Healthcare stocks are somewhere in the middle: usually they would be classic candidates to de-rate as growth picks up and discount rates rise. This may yet happen but the electoral cycle and concerns about political intervention in US healthcare have already led to a large de-rating: whilst higher inflation in the future may yet lead to further declines in healthcare multiples these stocks already look good value. We think that they offer attractive alpha opportunities and have the benefit of offering diversification as the market adjusts to a new political era in the US and potentially to an end to disinflation and ever lower yields.

Nicholas Melhuish, Head of Global Equities

What does the Trump election and the end of deflation mean for emerging markets?


Following the election of Donald Trump, market expectations for US inflation have started to increase as potential import tariffs, fiscal push (tax reduction and infrastructure spending) and the ousting of illegal emigrants are by nature inflationary. A steepening of the US yield have been ensuing, which is not favorable for emerging currencies. We would point out though that emerging economies’ current accounts are in better they were shape than they were during the Fed QE Taper Tantrum in 2013, which should help mitigate the impact while yield remain more attractive un EM than DM. One should also bear in mind that some base metal prices could benefit from a strong investment program in the US which is a stark difference with the last US dollar strength episode.

As for the impact of change in trade policy, we believe the improving activity outlook of emerging countries in aggregate should not be derailed by a new US import policy that will take time to be implemented and trickle down to the rest of the world. US policies under a Trump administration could result in an acceleration of the slowdown of global trade, which was already in progress. We expect higher import tariffs on selected Asian countries, such as China, which could be directed at some selected sectors.

Finally, Trump’s election could bring additional changes to the geopolitical relations of the USA. In particular, relations with Russia could improve while the one with the Middle East and China could deteriorate further. Meanwhile, the increasing political risk of developed countries make the case for emerging equities even more compelling where, broadly, there is no worsening of political situation, while regions such as Latin America have seen their political outlook improving..

Patrice Lemonnier, Head of Emerging Market Equities


Equity Protection Overlay celebrates its first anniversary

Against a backdrop of aging demographics, slower consumption and a high debt stock, Japan continues to draw interest as a laboratory on how to tackle the economic challenges of our time. Translating those challenges into investment themes deemed to be effective in the long run, either through higher sales or higher return on equity, can offer a strong proposition for investing into Japanese equities. In the last article of our series, we introduce two new promising investment themes along with illustrations of two companies.

The last couple of years were characterized by uncertainty and alternating risk-on/risk-off episodes. Furthermore, as a consequence of historically low interest rates, classic diversification between Fixed Income and Equity no longer works. Hence, investors need to find alternative solutions to make their equity portfolios more resilient and less volatile.
In this context, Amundi devised a new strategy called “Equity Protection Overlay” which aims to mitigate equity drawdowns and reduce the overall portfolio volatility, while retaining equity upside exposure. This option based solution can be customised in order to best fit the client’s objectives and constraints (protection levels, geographic allocation, regulatory constraints, …). It was first implemented for a French institutional client one year ago on the Euro Stoxx 50 and the S&P 500.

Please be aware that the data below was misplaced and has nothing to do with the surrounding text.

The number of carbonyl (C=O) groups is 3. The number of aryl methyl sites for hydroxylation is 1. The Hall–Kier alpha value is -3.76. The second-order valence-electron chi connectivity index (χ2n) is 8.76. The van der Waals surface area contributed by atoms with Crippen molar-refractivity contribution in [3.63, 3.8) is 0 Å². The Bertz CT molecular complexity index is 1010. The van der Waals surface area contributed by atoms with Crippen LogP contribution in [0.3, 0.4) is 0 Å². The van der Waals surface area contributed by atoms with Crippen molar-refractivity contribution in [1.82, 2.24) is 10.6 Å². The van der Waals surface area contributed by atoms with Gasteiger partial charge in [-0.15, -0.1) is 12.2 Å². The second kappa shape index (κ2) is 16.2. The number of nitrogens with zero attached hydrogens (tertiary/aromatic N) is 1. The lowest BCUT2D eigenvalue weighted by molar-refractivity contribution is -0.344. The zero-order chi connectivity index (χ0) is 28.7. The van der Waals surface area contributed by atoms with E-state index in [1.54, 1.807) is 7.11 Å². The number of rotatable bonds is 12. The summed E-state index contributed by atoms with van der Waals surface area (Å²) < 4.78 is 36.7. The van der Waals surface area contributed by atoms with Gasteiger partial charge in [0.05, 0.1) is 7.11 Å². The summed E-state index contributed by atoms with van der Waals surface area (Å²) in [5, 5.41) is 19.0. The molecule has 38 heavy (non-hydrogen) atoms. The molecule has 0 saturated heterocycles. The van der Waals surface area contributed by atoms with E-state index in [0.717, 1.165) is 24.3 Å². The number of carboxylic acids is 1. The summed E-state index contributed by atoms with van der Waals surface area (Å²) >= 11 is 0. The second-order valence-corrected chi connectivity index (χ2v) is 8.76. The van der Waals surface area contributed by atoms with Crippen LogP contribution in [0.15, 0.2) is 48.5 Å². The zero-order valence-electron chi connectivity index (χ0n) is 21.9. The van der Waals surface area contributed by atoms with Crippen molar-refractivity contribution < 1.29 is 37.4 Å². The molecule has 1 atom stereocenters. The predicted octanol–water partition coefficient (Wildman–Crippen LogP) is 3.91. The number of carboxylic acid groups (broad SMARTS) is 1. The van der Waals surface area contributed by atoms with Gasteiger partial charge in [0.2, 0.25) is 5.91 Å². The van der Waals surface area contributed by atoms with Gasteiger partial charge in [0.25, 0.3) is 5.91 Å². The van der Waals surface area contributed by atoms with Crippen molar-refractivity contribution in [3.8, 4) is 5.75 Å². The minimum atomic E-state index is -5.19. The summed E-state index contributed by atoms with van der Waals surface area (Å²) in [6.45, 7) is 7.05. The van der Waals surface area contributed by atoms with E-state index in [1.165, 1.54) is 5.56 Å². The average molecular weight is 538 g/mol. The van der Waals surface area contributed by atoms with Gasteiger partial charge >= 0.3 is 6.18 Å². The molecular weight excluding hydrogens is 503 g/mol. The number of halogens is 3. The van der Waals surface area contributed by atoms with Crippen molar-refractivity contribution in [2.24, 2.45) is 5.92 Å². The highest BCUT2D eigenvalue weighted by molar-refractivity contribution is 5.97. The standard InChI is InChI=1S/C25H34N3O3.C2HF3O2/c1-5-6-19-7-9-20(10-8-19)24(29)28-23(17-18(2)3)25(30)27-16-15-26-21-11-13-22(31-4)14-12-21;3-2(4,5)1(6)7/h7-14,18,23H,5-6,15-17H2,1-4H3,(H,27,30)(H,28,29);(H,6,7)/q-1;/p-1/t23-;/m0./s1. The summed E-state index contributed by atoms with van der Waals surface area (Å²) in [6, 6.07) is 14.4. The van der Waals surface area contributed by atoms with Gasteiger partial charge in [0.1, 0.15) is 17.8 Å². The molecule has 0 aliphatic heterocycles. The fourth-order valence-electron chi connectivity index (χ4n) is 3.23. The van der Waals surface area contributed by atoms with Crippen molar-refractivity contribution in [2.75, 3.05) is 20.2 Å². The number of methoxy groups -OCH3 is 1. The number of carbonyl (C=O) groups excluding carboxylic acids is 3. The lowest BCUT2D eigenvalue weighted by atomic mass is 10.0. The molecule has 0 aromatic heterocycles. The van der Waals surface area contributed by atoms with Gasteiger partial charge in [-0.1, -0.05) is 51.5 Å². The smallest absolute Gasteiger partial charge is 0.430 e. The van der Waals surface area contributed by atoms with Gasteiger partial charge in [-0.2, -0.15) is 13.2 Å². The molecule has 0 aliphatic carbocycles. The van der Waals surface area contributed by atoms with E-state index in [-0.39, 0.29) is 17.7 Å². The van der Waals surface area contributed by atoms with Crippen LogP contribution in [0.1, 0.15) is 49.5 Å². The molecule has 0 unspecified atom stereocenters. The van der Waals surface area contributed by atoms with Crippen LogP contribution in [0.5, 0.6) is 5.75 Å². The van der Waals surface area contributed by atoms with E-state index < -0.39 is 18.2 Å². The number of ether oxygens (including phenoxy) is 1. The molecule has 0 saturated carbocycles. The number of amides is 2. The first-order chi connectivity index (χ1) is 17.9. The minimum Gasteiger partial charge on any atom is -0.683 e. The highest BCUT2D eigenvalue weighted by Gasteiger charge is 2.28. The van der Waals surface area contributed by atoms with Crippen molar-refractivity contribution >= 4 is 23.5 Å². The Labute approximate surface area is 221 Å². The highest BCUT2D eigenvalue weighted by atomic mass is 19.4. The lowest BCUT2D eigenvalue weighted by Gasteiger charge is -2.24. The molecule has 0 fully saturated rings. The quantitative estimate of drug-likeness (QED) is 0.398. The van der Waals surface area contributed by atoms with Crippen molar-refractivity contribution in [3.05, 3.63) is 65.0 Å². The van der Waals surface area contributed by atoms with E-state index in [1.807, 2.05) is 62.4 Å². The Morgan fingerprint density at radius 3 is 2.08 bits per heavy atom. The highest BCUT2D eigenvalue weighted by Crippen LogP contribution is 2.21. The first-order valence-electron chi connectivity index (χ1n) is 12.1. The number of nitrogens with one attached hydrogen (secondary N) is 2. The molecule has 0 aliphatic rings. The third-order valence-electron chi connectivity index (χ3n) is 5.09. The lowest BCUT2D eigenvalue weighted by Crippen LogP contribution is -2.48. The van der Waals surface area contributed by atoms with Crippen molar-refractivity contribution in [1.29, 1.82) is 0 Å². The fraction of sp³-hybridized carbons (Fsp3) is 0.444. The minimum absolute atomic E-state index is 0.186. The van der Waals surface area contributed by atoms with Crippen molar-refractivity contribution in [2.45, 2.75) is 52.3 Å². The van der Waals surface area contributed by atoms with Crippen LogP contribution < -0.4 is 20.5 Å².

Derivatives can be used in multiple ways for hedging purposes. While a “buy & hold” approach by investing in put options / futures contracts is simple to implement, it can turn very costly in stalling or slowly rising markets. Amundi’s solution is based on dynamic management of options in order to optimize the efficiency of the strategy while reducing the costs. The key to success of our solution depends on the choice of the options’ maturity, the holding period and the notional calibration.
This solution combines two legs. The first leg is a systematic and permanent protection dynamically managed. It consists of buying mid-term put options or put spreads on equity indices depending on a market risk indicator. The second part of the strategy is a financing leg. It is based on selling short-term out-of-the-money call options. This leg aims to reduce the cost of the protection leg and enhance the portfolio risk-return- profile, at the expense of a capped upside participation.




We first implemented the overlay on the Euro Stoxx 50 in October last year. The strategy works in line with our expectations and outperforms the index by 5.7%.

It reduces both the equity drawdowns (by 40% on average) and the overall volatility of the portfolio. Indeed, the realised volatility of the Euro Stoxx 50 is 23.5% year-to-date while together with the protection strategy it presents a volatility of 14.5%.


Being customizable, this solution has raised interest over the past months, not only in relation to equity portfolios, but also for credit portfolios as well as among insurance companies needing to optimize their Solvency Capital Requirement (SCR). Indeed, Amundi has recently been entrusted with a new Overlay Protection solution which has been adapted to optimise the equity SCR. Many possibilities can thus be offered.

Kamal Chancari, CAIA Convex Solutions Portfolio manager

Sabine Duchesne
Stephan Eckhardt
Investment Specialists

BOSCHER Romain , Co-Head of Equities
MELHUISH Nicholas , Chief Investment Officer, Equities – Amundi London
IWANAGA Yasunori , CFA, CIO Amundi Japan
HO Anthony , Chief Investment Officer - Asia ex Japan
DRABOWICZ Alexandre , Deputy Head of Equity
ANDRE Sudeshna , Investment Specialist, Equity Strategies

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Equity Letter - Bric-a-brac and tipis